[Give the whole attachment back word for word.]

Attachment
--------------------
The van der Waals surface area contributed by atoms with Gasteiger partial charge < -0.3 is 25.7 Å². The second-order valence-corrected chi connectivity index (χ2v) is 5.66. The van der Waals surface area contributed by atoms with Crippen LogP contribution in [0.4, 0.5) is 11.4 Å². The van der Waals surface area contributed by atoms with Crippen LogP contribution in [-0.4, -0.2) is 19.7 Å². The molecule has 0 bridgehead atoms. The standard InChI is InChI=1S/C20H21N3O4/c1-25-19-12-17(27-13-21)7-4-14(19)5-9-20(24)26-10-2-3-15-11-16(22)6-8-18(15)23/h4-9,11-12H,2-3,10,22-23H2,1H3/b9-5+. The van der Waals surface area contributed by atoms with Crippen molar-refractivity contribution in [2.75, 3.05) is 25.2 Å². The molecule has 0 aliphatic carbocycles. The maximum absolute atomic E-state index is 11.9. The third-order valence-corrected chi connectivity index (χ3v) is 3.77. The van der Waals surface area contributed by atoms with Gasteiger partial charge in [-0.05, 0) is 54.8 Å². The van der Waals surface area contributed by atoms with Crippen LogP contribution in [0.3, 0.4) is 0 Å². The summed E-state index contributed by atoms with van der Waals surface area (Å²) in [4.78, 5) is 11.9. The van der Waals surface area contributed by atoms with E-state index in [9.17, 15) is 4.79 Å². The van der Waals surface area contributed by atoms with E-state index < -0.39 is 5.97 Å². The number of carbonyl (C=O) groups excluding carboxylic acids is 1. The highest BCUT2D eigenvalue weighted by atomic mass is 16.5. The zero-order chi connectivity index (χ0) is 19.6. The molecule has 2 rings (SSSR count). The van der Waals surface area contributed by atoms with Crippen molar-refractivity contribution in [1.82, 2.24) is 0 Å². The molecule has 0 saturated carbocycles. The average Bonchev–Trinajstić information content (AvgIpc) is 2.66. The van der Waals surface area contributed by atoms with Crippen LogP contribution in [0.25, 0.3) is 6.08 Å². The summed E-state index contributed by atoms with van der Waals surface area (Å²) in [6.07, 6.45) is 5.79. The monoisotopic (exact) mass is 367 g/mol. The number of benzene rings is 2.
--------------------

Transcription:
The van der Waals surface area contributed by atoms with Gasteiger partial charge < -0.3 is 25.7 Å². The second-order valence-corrected chi connectivity index (χ2v) is 5.66. The van der Waals surface area contributed by atoms with Crippen LogP contribution in [0.4, 0.5) is 11.4 Å². The van der Waals surface area contributed by atoms with Crippen LogP contribution in [-0.4, -0.2) is 19.7 Å². The molecule has 0 bridgehead atoms. The standard InChI is InChI=1S/C20H21N3O4/c1-25-19-12-17(27-13-21)7-4-14(19)5-9-20(24)26-10-2-3-15-11-16(22)6-8-18(15)23/h4-9,11-12H,2-3,10,22-23H2,1H3/b9-5+. The van der Waals surface area contributed by atoms with Crippen molar-refractivity contribution in [2.75, 3.05) is 25.2 Å². The molecule has 0 aliphatic carbocycles. The maximum absolute atomic E-state index is 11.9. The third-order valence-corrected chi connectivity index (χ3v) is 3.77. The van der Waals surface area contributed by atoms with Gasteiger partial charge in [-0.05, 0) is 54.8 Å². The van der Waals surface area contributed by atoms with Crippen LogP contribution in [0.3, 0.4) is 0 Å². The summed E-state index contributed by atoms with van der Waals surface area (Å²) in [4.78, 5) is 11.9. The van der Waals surface area contributed by atoms with E-state index in [9.17, 15) is 4.79 Å². The van der Waals surface area contributed by atoms with E-state index < -0.39 is 5.97 Å². The number of carbonyl (C=O) groups excluding carboxylic acids is 1. The highest BCUT2D eigenvalue weighted by atomic mass is 16.5. The zero-order chi connectivity index (χ0) is 19.6. The molecule has 2 rings (SSSR count). The van der Waals surface area contributed by atoms with Crippen molar-refractivity contribution in [1.82, 2.24) is 0 Å². The molecule has 0 saturated carbocycles. The average Bonchev–Trinajstić information content (AvgIpc) is 2.66. The van der Waals surface area contributed by atoms with Crippen LogP contribution in [0.25, 0.3) is 6.08 Å². The summed E-state index contributed by atoms with van der Waals surface area (Å²) in [6.07, 6.45) is 5.79. The monoisotopic (exact) mass is 367 g/mol. The number of benzene rings is 2.